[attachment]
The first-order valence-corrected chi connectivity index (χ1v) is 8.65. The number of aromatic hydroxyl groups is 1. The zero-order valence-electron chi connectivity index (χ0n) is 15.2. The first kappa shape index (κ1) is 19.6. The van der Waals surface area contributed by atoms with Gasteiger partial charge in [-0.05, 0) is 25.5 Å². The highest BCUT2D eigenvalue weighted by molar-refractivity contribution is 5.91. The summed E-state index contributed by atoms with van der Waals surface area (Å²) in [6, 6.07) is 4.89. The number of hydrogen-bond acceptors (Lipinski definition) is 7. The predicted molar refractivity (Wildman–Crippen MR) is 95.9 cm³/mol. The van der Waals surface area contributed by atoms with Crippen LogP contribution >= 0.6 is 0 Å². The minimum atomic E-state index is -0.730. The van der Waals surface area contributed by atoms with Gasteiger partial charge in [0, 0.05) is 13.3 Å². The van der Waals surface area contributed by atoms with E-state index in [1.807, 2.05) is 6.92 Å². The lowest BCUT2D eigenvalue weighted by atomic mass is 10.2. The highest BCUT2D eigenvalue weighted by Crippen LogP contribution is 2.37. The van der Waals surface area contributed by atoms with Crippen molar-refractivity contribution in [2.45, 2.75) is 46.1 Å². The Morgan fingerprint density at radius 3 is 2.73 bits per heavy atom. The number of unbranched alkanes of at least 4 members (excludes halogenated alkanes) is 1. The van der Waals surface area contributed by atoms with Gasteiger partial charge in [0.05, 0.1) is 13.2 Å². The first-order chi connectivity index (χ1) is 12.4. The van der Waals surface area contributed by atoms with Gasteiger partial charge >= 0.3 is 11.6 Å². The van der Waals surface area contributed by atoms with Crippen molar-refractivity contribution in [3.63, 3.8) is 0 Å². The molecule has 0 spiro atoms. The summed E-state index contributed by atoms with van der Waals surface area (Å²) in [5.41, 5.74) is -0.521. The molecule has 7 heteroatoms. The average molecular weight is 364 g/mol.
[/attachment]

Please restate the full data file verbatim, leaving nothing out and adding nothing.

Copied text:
The first-order valence-corrected chi connectivity index (χ1v) is 8.65. The number of aromatic hydroxyl groups is 1. The zero-order valence-electron chi connectivity index (χ0n) is 15.2. The first kappa shape index (κ1) is 19.6. The van der Waals surface area contributed by atoms with Gasteiger partial charge in [-0.05, 0) is 25.5 Å². The highest BCUT2D eigenvalue weighted by molar-refractivity contribution is 5.91. The summed E-state index contributed by atoms with van der Waals surface area (Å²) in [6, 6.07) is 4.89. The number of hydrogen-bond acceptors (Lipinski definition) is 7. The predicted molar refractivity (Wildman–Crippen MR) is 95.9 cm³/mol. The van der Waals surface area contributed by atoms with Crippen LogP contribution >= 0.6 is 0 Å². The minimum atomic E-state index is -0.730. The van der Waals surface area contributed by atoms with Gasteiger partial charge in [0, 0.05) is 13.3 Å². The van der Waals surface area contributed by atoms with E-state index in [1.807, 2.05) is 6.92 Å². The lowest BCUT2D eigenvalue weighted by atomic mass is 10.2. The highest BCUT2D eigenvalue weighted by Crippen LogP contribution is 2.37. The van der Waals surface area contributed by atoms with Crippen molar-refractivity contribution in [2.45, 2.75) is 46.1 Å². The Morgan fingerprint density at radius 3 is 2.73 bits per heavy atom. The number of unbranched alkanes of at least 4 members (excludes halogenated alkanes) is 1. The van der Waals surface area contributed by atoms with Gasteiger partial charge in [0.05, 0.1) is 13.2 Å². The first-order chi connectivity index (χ1) is 12.4. The van der Waals surface area contributed by atoms with Gasteiger partial charge >= 0.3 is 11.6 Å². The van der Waals surface area contributed by atoms with Crippen molar-refractivity contribution in [3.63, 3.8) is 0 Å². The molecule has 0 spiro atoms. The summed E-state index contributed by atoms with van der Waals surface area (Å²) in [5.41, 5.74) is -0.521. The molecule has 7 heteroatoms. The average molecular weight is 364 g/mol.